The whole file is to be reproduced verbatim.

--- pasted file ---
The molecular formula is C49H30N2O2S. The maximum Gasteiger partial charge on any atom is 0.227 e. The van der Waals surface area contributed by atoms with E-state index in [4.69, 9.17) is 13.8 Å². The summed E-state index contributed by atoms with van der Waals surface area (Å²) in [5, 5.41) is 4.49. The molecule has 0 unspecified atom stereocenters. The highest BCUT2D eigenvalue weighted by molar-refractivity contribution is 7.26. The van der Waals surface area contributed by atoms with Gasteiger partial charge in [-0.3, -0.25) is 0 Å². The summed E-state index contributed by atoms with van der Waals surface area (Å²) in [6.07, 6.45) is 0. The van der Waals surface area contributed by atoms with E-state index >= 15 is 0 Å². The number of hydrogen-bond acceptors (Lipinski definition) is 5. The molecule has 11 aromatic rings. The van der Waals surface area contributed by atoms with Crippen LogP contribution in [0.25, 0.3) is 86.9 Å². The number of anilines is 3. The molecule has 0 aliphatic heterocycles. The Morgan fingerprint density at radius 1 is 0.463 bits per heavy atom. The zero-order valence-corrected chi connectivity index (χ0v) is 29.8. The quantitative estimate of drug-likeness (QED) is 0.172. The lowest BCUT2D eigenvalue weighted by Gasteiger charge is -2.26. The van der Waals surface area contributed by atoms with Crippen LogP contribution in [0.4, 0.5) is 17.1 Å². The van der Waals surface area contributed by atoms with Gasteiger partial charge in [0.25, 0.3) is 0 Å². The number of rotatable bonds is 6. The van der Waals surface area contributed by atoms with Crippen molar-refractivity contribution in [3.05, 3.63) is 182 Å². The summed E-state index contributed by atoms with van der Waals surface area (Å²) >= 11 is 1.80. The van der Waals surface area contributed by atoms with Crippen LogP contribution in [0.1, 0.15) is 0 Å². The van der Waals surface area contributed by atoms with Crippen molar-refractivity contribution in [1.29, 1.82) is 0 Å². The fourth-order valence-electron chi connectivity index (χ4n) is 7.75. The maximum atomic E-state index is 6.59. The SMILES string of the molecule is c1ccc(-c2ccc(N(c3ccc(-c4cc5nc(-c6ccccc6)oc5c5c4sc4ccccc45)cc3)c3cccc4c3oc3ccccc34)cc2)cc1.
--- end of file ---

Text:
The molecular formula is C49H30N2O2S. The maximum Gasteiger partial charge on any atom is 0.227 e. The van der Waals surface area contributed by atoms with E-state index in [4.69, 9.17) is 13.8 Å². The summed E-state index contributed by atoms with van der Waals surface area (Å²) in [5, 5.41) is 4.49. The molecule has 0 unspecified atom stereocenters. The highest BCUT2D eigenvalue weighted by molar-refractivity contribution is 7.26. The van der Waals surface area contributed by atoms with Gasteiger partial charge in [-0.3, -0.25) is 0 Å². The summed E-state index contributed by atoms with van der Waals surface area (Å²) in [6.07, 6.45) is 0. The van der Waals surface area contributed by atoms with E-state index >= 15 is 0 Å². The number of hydrogen-bond acceptors (Lipinski definition) is 5. The molecule has 11 aromatic rings. The van der Waals surface area contributed by atoms with Crippen LogP contribution in [0.25, 0.3) is 86.9 Å². The number of anilines is 3. The molecule has 0 aliphatic heterocycles. The Morgan fingerprint density at radius 1 is 0.463 bits per heavy atom. The zero-order valence-corrected chi connectivity index (χ0v) is 29.8. The quantitative estimate of drug-likeness (QED) is 0.172. The lowest BCUT2D eigenvalue weighted by Gasteiger charge is -2.26. The van der Waals surface area contributed by atoms with Crippen LogP contribution in [0.4, 0.5) is 17.1 Å². The van der Waals surface area contributed by atoms with Gasteiger partial charge in [0.25, 0.3) is 0 Å². The number of rotatable bonds is 6. The van der Waals surface area contributed by atoms with Crippen molar-refractivity contribution in [3.05, 3.63) is 182 Å². The summed E-state index contributed by atoms with van der Waals surface area (Å²) >= 11 is 1.80. The van der Waals surface area contributed by atoms with Crippen LogP contribution in [0.1, 0.15) is 0 Å². The van der Waals surface area contributed by atoms with Crippen molar-refractivity contribution in [1.29, 1.82) is 0 Å². The fourth-order valence-electron chi connectivity index (χ4n) is 7.75. The maximum atomic E-state index is 6.59. The SMILES string of the molecule is c1ccc(-c2ccc(N(c3ccc(-c4cc5nc(-c6ccccc6)oc5c5c4sc4ccccc45)cc3)c3cccc4c3oc3ccccc34)cc2)cc1.